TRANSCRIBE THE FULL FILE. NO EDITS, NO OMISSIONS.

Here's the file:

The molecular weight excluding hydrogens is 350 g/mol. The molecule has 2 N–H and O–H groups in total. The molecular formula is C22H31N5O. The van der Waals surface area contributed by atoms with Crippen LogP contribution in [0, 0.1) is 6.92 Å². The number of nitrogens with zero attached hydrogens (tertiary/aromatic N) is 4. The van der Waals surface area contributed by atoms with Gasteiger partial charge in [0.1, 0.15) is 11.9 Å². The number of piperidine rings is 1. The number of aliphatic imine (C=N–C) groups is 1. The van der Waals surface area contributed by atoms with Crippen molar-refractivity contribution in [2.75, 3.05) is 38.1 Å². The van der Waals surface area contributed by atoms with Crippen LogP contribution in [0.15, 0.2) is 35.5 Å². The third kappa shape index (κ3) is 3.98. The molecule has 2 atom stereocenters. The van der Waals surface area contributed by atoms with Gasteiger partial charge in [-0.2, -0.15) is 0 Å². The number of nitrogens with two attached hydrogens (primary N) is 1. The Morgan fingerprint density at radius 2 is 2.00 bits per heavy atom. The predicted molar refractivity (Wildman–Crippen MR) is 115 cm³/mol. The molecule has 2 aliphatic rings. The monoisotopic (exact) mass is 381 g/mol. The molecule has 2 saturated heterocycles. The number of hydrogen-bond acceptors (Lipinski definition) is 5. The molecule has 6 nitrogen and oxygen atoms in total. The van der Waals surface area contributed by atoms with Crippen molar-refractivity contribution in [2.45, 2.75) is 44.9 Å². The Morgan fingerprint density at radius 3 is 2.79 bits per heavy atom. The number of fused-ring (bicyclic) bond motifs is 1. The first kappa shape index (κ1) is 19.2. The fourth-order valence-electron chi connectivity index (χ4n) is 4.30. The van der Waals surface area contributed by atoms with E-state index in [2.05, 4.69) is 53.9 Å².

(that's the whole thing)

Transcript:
The molecular weight excluding hydrogens is 350 g/mol. The molecule has 2 N–H and O–H groups in total. The molecular formula is C22H31N5O. The van der Waals surface area contributed by atoms with Crippen LogP contribution in [0, 0.1) is 6.92 Å². The number of nitrogens with zero attached hydrogens (tertiary/aromatic N) is 4. The van der Waals surface area contributed by atoms with Gasteiger partial charge in [0.1, 0.15) is 11.9 Å². The number of piperidine rings is 1. The number of aliphatic imine (C=N–C) groups is 1. The van der Waals surface area contributed by atoms with Crippen molar-refractivity contribution in [2.75, 3.05) is 38.1 Å². The van der Waals surface area contributed by atoms with Crippen LogP contribution in [0.15, 0.2) is 35.5 Å². The third kappa shape index (κ3) is 3.98. The molecule has 2 atom stereocenters. The van der Waals surface area contributed by atoms with Gasteiger partial charge in [-0.2, -0.15) is 0 Å². The number of nitrogens with two attached hydrogens (primary N) is 1. The Morgan fingerprint density at radius 2 is 2.00 bits per heavy atom. The predicted molar refractivity (Wildman–Crippen MR) is 115 cm³/mol. The molecule has 2 aliphatic rings. The monoisotopic (exact) mass is 381 g/mol. The molecule has 2 saturated heterocycles. The number of hydrogen-bond acceptors (Lipinski definition) is 5. The molecule has 6 nitrogen and oxygen atoms in total. The van der Waals surface area contributed by atoms with Crippen molar-refractivity contribution in [2.45, 2.75) is 44.9 Å². The Morgan fingerprint density at radius 3 is 2.79 bits per heavy atom. The number of fused-ring (bicyclic) bond motifs is 1. The first kappa shape index (κ1) is 19.2. The fourth-order valence-electron chi connectivity index (χ4n) is 4.30. The van der Waals surface area contributed by atoms with E-state index in [2.05, 4.69) is 53.9 Å².